The government’s source of funds for paying NSW Ports is consolidated revenue. Any cost the government incurs to NSW Ports is intended to be recovered from Port of Newcastle Investments Pty Ltd (PON), the port’s leaseholder.

This charge may be legally unenforceable. It is straightforward to establish whether charging PON contravenes the anti-competition provisions of the “Commonwealth Competition and Consumer Act 2010” (CCA).

All that is required is for the ACCC to acknowledge the existence of a contract between Newcastle Port Corporation (NPC) and Newcastle Stevedores Consortium (NSC) called “Invitation To Submit Detailed Proposal, Mayfield Site” (ITSDP). This contract was in force between 2010 and November 2013. It contained terms and conditions by which NSC would build a new cargo terminal for containers and other cargo on the Mayfield Site of the former BHP Newcastle Steelworks. The container terminal component was required to have capacity of at least one million TEU containers per year.

In 2013, the NSW government amended the ITSDP contract by requiring NSC to make the government whole for any cost the government incurred to NSW Ports in paying NSW Ports in respect of NSC developing a container terminal. NPC could not contravene the CCA unless it was carrying on a business for the purposes of the CCA. It defies reality that commercial negotiations pursuant to the ITSDP contract were outside the scope of the CCA.

However, the ACCC, which enforces the CCA, refuses to acknowledge that the ITSDP contract even existed. This enables the ACCC to avoid examining whether negotiations conducted pursuant to the ITSDP contract were within the scope of the CCA. The ACCC argues that agreement was not reached between NPC and NSC to lease the Mayfield Site. The ACCC’s argument is misleading because an agreement which potentially contravened the CCA could never be approved by the NSW Cabinet.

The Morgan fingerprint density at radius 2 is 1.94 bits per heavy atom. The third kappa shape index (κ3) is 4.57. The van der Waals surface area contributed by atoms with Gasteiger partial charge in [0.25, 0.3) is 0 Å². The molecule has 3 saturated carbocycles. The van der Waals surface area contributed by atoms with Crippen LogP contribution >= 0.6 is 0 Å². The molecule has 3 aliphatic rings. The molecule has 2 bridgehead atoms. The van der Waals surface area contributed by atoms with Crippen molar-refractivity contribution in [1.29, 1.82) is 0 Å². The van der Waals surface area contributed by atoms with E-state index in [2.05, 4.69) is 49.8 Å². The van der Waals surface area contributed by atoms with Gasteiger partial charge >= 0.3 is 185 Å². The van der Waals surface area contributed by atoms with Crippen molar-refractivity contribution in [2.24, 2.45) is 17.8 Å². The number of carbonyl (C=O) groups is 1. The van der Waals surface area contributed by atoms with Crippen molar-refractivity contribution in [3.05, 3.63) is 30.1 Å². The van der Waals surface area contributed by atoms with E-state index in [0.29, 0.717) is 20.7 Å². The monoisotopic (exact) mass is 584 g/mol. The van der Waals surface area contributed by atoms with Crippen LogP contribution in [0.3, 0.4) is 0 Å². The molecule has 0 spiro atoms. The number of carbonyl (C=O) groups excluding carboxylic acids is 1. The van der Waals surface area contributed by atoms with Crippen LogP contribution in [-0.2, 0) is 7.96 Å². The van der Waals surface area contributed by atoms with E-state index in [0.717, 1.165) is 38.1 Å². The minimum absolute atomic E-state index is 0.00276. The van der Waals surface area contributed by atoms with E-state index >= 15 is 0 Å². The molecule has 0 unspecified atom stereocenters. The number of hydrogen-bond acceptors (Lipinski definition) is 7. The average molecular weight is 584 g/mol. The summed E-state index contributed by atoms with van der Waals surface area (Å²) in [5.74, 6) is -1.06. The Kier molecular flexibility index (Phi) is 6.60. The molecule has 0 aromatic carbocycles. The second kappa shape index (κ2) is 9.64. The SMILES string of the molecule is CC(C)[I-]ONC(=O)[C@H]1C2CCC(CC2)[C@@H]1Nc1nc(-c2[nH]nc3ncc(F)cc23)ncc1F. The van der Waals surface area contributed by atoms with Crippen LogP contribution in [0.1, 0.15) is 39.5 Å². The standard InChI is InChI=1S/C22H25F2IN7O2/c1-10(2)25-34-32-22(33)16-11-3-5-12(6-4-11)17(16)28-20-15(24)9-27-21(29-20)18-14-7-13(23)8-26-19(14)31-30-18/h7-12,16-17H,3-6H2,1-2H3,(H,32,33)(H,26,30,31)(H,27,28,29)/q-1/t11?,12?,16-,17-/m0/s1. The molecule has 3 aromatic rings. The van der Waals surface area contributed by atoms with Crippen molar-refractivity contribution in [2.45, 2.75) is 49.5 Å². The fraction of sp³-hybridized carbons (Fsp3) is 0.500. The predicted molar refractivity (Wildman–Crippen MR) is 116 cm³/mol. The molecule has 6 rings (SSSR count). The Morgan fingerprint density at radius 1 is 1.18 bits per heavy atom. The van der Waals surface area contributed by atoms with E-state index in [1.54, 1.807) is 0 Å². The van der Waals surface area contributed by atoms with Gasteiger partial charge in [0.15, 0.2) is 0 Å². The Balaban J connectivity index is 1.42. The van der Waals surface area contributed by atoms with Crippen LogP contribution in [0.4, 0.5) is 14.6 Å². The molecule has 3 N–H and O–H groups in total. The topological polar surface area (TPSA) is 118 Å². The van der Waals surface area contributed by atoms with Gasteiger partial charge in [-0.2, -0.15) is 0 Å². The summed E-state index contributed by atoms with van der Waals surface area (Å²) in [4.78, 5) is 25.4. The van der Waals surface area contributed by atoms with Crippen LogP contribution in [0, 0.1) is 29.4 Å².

The reason why the NSW government terminated the ITSDP contract was because the requirement for NSC to make the government whole potentially contravened the CCA. The government decided to privatise the Port of Newcastle because this allowed the government to act outside the operation of the CCA when requiring the lessee to make the government whole for any cost the government incurred to NSW Ports.

If a Court determines that the government contravened the CCA by requiring NSC to make the government whole for any cost the government incurred to NSW Ports, this would prove that the port was leased for the purpose of evading the CCA, and not for the purpose claimed by the government.

By failing to acknowledge the purpose and function of the ITSDP contract, the ACCC is covering-up a potential breach of the CCA by the NSW government.

Why is this failure acceptable to NSW members of the NSW and Australian Parliaments?

Yours faithfully,

Greg Cameron

www.containerterminalpolicyinnsw.com.au

Copy: Mr Rod Sims, Chairman, ACCC; NSW Auditor-General; Media

April 6 2017

 

 

 

To NSW Members of Parliament:

A container terminal operator (CTO) at the Port of Newcastle would lease the port’s container terminal site from Port of Newcastle Investments Pty Ltd (PON).

A vital consideration is whether the Full Bench of the Federal Court upholds the decision of the Australian Competition Tribunal to declare the Port of Newcastle shipping channel service, operated by PON. Declaring the service enables a port user, such as a coal exporter or a CTO, to request the ACCC to arbitrate PON’s charges.

PON accepted a NSW government lease condition requiring the government be made whole for any cost the government incurred to NSW Ports, the Port Botany leaseholder, in respect of future container capacity development at the Port of Newcastle. PON would charge a CTO handling one million containers a year $100 million a year, with which to pay the NSW government’s charge.

The CTO would appeal PON’s charge to the ACCC. Should the ACCC determine that PON’s charge was unlawful, it would be struck down. PON could then challenge the NSW government’s charge, on the same terms.

The NSW government refuses to explain the purpose of its contractual commitment to pay NSW Ports. In comparison, the government’s purpose in charging PON is abundantly clear. It is to make it commercially unviable for a CTO to develop and operate a container terminal.

The government would not have anticipated the shipping channel service being declared.

The NSW parliament has an obligation to understand the extent of the risk to the state’s finances should the Federal Court uphold the decision to declare the shipping channel service.

Greg Cameron

www.containerterminalpolicyinnsw.com.au

Copy: Mr Rod Sims, ACCC; Mr Peter Harris, Productivity Commission; Mr Mark Birrell, Infrastructure Australia; NSW Auditor-General; Media

April 8 2017

Ms Rene de Gruchy
Chief Operating Officer
Australian Competition and Consumer Commission

Dear Ms de Gruchy,

I refer to your letter dated February 23 2017.

Does the ACCC accept that: